> >ends don't rot.
> I bought a 4" long piece of A. barteri at the LFS about a year ago. It
> was clearly a scrap from somebody's tank and not a commercially raised
> specimen. It had a slightly ragged end where it had (apparently) broken
> off the parent plant, but since the plant looked generally healthy, I
> didn't pay any attention to this. Gradually, though, leaves at the
> ragged end would rot at their attachment to the rhizome and fall off. I
> let this go on longer than I should have. When I finally pulled the
> plant out of the tank to have a look, it was clear that rot was
> progressing slowly up the rhizome. I thought all I'd I've to do was cut
> off the bad end and the plant would be fine. (Anubias are the
> indestructible plants, right?) I squared off the bad end with a razor
> blade, but I could see that there was still just a little necrotic
> tissue within the rhizome. Once again, I didn't think this was a big
> deal, but leaves continued to slowly rot at the bases and die, so I
> pulled the plant again and decided to keep cutting this time until all I
> had left was healthy tissue. I was surprised to find that the rot had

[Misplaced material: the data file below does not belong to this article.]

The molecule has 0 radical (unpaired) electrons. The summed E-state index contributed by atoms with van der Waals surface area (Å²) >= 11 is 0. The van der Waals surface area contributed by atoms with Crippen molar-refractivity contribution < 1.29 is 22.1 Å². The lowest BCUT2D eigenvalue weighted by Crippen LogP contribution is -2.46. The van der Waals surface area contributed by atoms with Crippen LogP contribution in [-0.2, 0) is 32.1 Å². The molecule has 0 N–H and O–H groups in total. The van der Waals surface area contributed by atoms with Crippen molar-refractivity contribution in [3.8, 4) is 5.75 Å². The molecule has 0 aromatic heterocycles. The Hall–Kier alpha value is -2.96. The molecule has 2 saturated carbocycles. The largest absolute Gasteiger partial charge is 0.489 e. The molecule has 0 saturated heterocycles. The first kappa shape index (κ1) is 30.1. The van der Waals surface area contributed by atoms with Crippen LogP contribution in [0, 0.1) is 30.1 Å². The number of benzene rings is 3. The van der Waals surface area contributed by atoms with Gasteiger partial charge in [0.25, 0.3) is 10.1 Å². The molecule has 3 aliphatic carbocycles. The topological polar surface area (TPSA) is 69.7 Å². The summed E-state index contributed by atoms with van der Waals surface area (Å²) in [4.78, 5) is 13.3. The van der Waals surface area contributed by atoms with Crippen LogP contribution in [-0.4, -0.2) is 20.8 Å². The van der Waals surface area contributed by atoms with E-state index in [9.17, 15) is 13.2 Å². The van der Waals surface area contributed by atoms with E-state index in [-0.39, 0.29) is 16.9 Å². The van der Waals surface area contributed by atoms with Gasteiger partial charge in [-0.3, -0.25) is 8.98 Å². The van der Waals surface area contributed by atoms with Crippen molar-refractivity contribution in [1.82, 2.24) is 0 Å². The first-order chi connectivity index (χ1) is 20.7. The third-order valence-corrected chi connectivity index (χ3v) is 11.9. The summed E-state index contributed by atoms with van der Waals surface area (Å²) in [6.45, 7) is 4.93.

> basically propagated all the way up the inside of the rhizome until the
> whole thing was full of it to a greater or lesser degree. I tried to
> save a pitiful little 3/4" stump and it's attached leaf, but it too
> rotted and died; over the course of about 9 months the plant had slowly
> rotted away to nothing. Later, when I bought an A. coffeiafolia (sp?)
> "cutting" (that looked like it hadn't so much been cut as broken off the
> end of the parent), I kept slicing away at the rhizome until I came to
> absolutely healthy tissue. This entailed taking off about an inch of 3"
> long piece, but the remaining 2" with it's few leaves started growing
> well shortly thereafter and is now turning into a pretty little plant.
> I guess the moral of this (too) long post is that it's best not to
> cheap or cowardly about cutting back rotten sections of expensive
> Anubias plants. It also occurs to me that I have never had this kind of
> problem with commercially grown Anubias -- they are usually vibrantly
> healthy specimens. But who can resist a cheap little Anubias cutting?
> - -- Sherman Lovell
ANS BigDial Engineering
IDEOLOGUE: Typically, an obscure humourless zealot who finds
fulfilment by spouting the ideas of famous humourless zealots.